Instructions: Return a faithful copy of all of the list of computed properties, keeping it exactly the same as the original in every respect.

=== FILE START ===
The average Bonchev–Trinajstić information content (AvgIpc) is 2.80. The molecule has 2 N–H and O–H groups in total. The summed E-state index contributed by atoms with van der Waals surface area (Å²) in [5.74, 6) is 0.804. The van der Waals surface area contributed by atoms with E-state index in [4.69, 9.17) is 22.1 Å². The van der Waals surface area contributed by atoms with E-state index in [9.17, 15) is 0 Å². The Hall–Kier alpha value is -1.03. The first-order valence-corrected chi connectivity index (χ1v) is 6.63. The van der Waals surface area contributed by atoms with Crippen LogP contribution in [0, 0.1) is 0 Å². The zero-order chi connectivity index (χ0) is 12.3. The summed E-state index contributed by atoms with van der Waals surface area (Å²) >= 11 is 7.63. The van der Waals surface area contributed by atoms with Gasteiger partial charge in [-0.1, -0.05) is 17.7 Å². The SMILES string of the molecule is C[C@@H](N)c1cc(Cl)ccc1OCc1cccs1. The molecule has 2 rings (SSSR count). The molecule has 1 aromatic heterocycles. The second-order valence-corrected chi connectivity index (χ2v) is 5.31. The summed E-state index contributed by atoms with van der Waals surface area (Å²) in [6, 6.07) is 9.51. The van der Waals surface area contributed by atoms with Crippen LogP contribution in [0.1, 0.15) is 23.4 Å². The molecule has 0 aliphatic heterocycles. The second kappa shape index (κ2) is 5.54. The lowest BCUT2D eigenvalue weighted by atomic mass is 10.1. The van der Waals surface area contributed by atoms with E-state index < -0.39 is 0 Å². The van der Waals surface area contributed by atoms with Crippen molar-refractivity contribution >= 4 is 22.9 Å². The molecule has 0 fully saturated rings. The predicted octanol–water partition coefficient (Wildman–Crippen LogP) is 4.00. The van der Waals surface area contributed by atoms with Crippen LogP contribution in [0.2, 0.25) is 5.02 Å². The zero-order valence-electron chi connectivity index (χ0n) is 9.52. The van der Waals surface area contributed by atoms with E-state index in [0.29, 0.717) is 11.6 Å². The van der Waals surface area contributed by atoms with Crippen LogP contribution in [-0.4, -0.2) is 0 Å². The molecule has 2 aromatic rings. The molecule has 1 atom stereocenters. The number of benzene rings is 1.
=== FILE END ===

The average Bonchev–Trinajstić information content (AvgIpc) is 2.80. The molecule has 2 N–H and O–H groups in total. The summed E-state index contributed by atoms with van der Waals surface area (Å²) in [5.74, 6) is 0.804. The van der Waals surface area contributed by atoms with E-state index in [4.69, 9.17) is 22.1 Å². The van der Waals surface area contributed by atoms with E-state index in [9.17, 15) is 0 Å². The Hall–Kier alpha value is -1.03. The first-order valence-corrected chi connectivity index (χ1v) is 6.63. The van der Waals surface area contributed by atoms with Crippen LogP contribution in [0, 0.1) is 0 Å². The zero-order chi connectivity index (χ0) is 12.3. The summed E-state index contributed by atoms with van der Waals surface area (Å²) >= 11 is 7.63. The van der Waals surface area contributed by atoms with Gasteiger partial charge in [-0.1, -0.05) is 17.7 Å². The SMILES string of the molecule is C[C@@H](N)c1cc(Cl)ccc1OCc1cccs1. The molecule has 2 rings (SSSR count). The molecule has 1 aromatic heterocycles. The second-order valence-corrected chi connectivity index (χ2v) is 5.31. The summed E-state index contributed by atoms with van der Waals surface area (Å²) in [6, 6.07) is 9.51. The van der Waals surface area contributed by atoms with Crippen LogP contribution in [0.1, 0.15) is 23.4 Å². The molecule has 0 aliphatic heterocycles. The second kappa shape index (κ2) is 5.54. The lowest BCUT2D eigenvalue weighted by atomic mass is 10.1. The van der Waals surface area contributed by atoms with E-state index < -0.39 is 0 Å². The van der Waals surface area contributed by atoms with Crippen molar-refractivity contribution >= 4 is 22.9 Å². The molecule has 0 fully saturated rings. The predicted octanol–water partition coefficient (Wildman–Crippen LogP) is 4.00. The van der Waals surface area contributed by atoms with Crippen LogP contribution in [0.2, 0.25) is 5.02 Å². The zero-order valence-electron chi connectivity index (χ0n) is 9.52. The van der Waals surface area contributed by atoms with E-state index in [0.29, 0.717) is 11.6 Å². The van der Waals surface area contributed by atoms with Crippen LogP contribution in [-0.4, -0.2) is 0 Å². The molecule has 2 aromatic rings. The molecule has 1 atom stereocenters. The number of benzene rings is 1.